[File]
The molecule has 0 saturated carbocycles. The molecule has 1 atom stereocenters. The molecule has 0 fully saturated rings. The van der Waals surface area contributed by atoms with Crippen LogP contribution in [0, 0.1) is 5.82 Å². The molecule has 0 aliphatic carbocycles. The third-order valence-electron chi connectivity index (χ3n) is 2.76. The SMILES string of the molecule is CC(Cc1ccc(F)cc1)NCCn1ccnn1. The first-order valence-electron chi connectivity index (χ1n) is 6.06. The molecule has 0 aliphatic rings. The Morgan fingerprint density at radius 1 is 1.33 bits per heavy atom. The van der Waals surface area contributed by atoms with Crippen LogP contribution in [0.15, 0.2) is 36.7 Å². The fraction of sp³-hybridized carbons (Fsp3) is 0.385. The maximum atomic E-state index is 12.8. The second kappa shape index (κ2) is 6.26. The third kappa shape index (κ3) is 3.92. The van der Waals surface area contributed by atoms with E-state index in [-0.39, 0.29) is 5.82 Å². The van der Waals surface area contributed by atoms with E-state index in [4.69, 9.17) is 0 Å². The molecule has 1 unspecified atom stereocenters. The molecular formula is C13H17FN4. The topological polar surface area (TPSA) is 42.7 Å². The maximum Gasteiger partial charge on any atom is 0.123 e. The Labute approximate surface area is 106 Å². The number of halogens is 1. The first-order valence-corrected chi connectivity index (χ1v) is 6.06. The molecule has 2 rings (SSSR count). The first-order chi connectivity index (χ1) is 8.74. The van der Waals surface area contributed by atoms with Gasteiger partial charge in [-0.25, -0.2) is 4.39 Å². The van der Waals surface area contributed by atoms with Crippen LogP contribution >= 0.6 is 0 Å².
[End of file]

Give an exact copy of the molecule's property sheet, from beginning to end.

The molecule has 0 saturated carbocycles. The molecule has 1 atom stereocenters. The molecule has 0 fully saturated rings. The van der Waals surface area contributed by atoms with Crippen LogP contribution in [0, 0.1) is 5.82 Å². The molecule has 0 aliphatic carbocycles. The third-order valence-electron chi connectivity index (χ3n) is 2.76. The SMILES string of the molecule is CC(Cc1ccc(F)cc1)NCCn1ccnn1. The first-order valence-electron chi connectivity index (χ1n) is 6.06. The molecule has 0 aliphatic rings. The Morgan fingerprint density at radius 1 is 1.33 bits per heavy atom. The van der Waals surface area contributed by atoms with Crippen LogP contribution in [0.15, 0.2) is 36.7 Å². The fraction of sp³-hybridized carbons (Fsp3) is 0.385. The maximum atomic E-state index is 12.8. The second kappa shape index (κ2) is 6.26. The third kappa shape index (κ3) is 3.92. The van der Waals surface area contributed by atoms with E-state index in [-0.39, 0.29) is 5.82 Å². The van der Waals surface area contributed by atoms with E-state index in [4.69, 9.17) is 0 Å². The molecule has 1 unspecified atom stereocenters. The molecular formula is C13H17FN4. The topological polar surface area (TPSA) is 42.7 Å². The maximum Gasteiger partial charge on any atom is 0.123 e. The Labute approximate surface area is 106 Å². The number of halogens is 1. The first-order valence-corrected chi connectivity index (χ1v) is 6.06. The molecule has 2 rings (SSSR count). The first-order chi connectivity index (χ1) is 8.74. The van der Waals surface area contributed by atoms with Gasteiger partial charge in [-0.25, -0.2) is 4.39 Å². The van der Waals surface area contributed by atoms with Crippen LogP contribution >= 0.6 is 0 Å².